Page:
First, the Al foil was modified by coating the graphite as a protective layer onto both the top and bottom of Al foil surface by the roll-to-roll coating technology (see Figs. S1 and S2). The graphite slurry was prepared by mixing graphite with conductive carbon black (Super P) and polyvinylidene fluoride (PVDF) binder in a finely tuned weight ratio of 83:7:10 in N-methyl pyrrolidinone (NMP). The finely tuned total solid content is about 20% and then kept stirred for 10 h to obtain a homogenous slurry. The as-prepared graphite slurry was coated onto the surface of Al foil using a roll-to-roll coating machine as shown in Fig. S1a in a dry room with a dew point of − 40 °C. Then, the graphite coated Al foil was dried at 120 °C under vacuum for 24 h before coating an active material. Then, the activated carbon slurry was prepared by the following graphite slurry preparation using activated carbon instead of graphite but the finely tuned solid content of activated carbon slurry is about 15%. The homogeneous activated carbon slurry was coated onto the top and bottom of a graphite coated aluminium foil as demonstrated in Fig. S1b. In addition, the activated carbon was also coated onto Al foil without graphite coating to evaluate the effect of the graphite passivation layer (see Fig. S2). Finally, all the electrodes were dried at 120 °C under vacuum for 48 h. Note, all the electrodes were pressed at a finely tuned 1 ton before electrochemical measurements and the active mass loading of all the as-prepared electrodes is about 3.5 mg cm−2.

Physicochemical characterizations

Textural properties of the activated carbon and graphite powder were studied by N2 adsorption/desorption measurement at 77 K (BELSORP-mini, Microtrac BEL Crop). Prior to measurement, all the samples were degassed at 373 K for 48 h. The specific surface area was determined by Brunauer-Emmette Teller (BET) model. The total pore volume was calculated from the amount of N2 adsorbed at a relative pressure (P/P0) of 0.95. The pore diameter was calculated from DP = 4Vtotal/SBET. Furthermore, the cross-sectional morphology of the as-prepared electrodes was investigated by Field-emission scanning electron microscopy using the beam energy of 1.0 keV (FESEM, JSM7001F, JEOL Ltd.). The crystalline oxide products grown on Al foil surface have been identified by X-ray diffraction (XRD) patterns from powder X-ray diffraction (PXRD, Bruker D8 ADVANCE) using Cu-Kα radiation (λ = 1.5418 Å, 40 kV, 40 mA) with a step size of 0.01° within the 2θ region of 10–40°. The identification of the XRD patterns was identified using the JCPDS data (JCPDS 11-0517)30. In addition, contact angle tests were carried out to identify the property of the current collector surfaces with and without graphite coating layer in which 1 M Na2SO4, the electrolyte used in this work, was dropped (10 µL) on the surface of current collectors. The droplet images were taken by the Ossila Contact Angle Goniometer.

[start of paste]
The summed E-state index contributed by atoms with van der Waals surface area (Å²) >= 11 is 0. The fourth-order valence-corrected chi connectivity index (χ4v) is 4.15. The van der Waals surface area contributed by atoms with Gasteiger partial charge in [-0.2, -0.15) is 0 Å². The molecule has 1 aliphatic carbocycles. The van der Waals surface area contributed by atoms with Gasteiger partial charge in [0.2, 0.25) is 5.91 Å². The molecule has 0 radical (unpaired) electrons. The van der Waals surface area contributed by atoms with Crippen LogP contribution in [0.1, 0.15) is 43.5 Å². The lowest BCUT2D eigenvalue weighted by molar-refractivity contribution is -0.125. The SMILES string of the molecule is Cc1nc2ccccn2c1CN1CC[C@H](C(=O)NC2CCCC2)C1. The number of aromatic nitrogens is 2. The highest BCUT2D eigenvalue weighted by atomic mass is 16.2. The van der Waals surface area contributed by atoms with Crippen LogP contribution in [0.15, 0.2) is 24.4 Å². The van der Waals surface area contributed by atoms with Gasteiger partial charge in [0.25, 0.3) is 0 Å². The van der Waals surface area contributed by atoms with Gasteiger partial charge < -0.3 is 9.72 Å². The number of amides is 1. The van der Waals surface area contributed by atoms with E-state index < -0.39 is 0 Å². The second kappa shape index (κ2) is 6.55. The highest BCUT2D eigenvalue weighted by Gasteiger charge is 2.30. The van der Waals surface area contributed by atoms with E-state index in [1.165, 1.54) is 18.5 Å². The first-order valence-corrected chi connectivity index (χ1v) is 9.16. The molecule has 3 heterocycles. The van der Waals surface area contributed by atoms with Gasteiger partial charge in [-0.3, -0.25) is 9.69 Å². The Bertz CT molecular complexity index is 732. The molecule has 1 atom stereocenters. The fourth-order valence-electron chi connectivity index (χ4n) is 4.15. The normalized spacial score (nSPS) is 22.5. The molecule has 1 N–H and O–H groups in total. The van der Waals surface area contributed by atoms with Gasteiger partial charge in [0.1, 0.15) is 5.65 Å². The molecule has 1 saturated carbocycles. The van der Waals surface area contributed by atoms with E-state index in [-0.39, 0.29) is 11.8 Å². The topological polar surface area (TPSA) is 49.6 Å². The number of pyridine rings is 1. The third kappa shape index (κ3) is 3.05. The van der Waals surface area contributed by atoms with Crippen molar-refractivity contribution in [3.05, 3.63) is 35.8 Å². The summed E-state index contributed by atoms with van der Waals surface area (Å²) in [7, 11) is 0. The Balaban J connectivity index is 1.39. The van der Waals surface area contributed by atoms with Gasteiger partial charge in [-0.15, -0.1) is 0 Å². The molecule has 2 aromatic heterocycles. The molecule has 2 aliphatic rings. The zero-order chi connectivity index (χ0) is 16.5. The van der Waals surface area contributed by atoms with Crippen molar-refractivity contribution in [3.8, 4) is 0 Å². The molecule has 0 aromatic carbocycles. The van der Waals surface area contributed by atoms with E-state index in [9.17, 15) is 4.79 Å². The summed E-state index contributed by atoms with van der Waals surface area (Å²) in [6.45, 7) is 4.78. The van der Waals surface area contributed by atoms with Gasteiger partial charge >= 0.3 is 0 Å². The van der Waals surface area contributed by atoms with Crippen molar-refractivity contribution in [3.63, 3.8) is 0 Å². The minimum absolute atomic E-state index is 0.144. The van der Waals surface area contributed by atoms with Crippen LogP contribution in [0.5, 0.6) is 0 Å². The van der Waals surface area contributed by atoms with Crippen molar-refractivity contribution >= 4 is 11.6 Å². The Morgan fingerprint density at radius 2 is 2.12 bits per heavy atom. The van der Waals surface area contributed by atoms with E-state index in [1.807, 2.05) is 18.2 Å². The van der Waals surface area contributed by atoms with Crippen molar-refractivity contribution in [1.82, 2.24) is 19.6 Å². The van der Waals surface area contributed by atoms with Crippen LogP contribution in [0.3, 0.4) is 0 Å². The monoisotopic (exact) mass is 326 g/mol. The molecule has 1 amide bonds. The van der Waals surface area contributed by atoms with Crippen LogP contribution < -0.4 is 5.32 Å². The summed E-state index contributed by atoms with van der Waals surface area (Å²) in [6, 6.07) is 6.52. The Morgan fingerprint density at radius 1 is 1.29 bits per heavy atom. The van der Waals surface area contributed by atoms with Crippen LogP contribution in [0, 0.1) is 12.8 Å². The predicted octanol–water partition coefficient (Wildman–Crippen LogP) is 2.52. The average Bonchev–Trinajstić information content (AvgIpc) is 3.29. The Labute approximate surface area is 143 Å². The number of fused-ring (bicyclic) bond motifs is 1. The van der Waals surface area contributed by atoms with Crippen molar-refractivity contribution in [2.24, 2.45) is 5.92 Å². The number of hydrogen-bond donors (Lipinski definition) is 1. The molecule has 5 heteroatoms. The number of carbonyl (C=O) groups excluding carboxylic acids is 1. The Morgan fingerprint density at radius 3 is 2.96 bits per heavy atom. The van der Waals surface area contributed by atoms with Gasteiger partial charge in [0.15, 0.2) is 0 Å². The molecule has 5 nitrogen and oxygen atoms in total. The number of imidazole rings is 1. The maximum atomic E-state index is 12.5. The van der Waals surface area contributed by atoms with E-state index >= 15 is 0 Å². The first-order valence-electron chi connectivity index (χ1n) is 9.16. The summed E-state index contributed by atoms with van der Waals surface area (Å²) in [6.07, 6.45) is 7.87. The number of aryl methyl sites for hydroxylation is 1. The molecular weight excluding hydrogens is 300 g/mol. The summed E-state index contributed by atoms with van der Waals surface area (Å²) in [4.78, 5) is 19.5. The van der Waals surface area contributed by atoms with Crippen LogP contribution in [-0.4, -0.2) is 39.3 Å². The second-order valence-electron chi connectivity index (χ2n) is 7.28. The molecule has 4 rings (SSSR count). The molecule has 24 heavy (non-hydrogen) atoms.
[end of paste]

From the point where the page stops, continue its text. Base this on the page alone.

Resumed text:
Electrochemical measurements

The electrochemical evaluation of the electrode was first carried out in a three-electrode configuration in 50 mL of 1 M Na2SO4 electrolyte. The as-prepared electrodes were firstly cut into 1 cm2 and were then used as a working electrode. The polycrystalline platinum and the mercury/mercury sulphate (Hg/Hg2SO4) electrode were used as a counter electrode and a reference electrode, respectively. The electrochemical performance of the as-prepared electrodes was investigated by cyclic voltammetry (CV) and galvanostatic charge/discharge (GCD) with a recording between − 0.6 and 0.3 V vs. Hg/Hg2SO4. The specific capacitance from CV and GCD can be obtained from the Eqs. (S1) and (S2), respectively (see the supporting information). Note, the specific capacitance was calculated by using the mass of active material which is only activated carbon. The EIS was carried out in a frequency range from 50 kHz to 0.01 Hz at an open circuit potential with a voltage amplitude of 10 mV. Note, prior to electrochemical measurement, the as-prepared electrodes were activated via CV at a scan rate of 10 mV s−1 for 20 cycles. The 18,650 cylindrical cells were then investigated rate capability and stability via the GCD method by using a battery tester (Neware, Gelon, Hong Kong).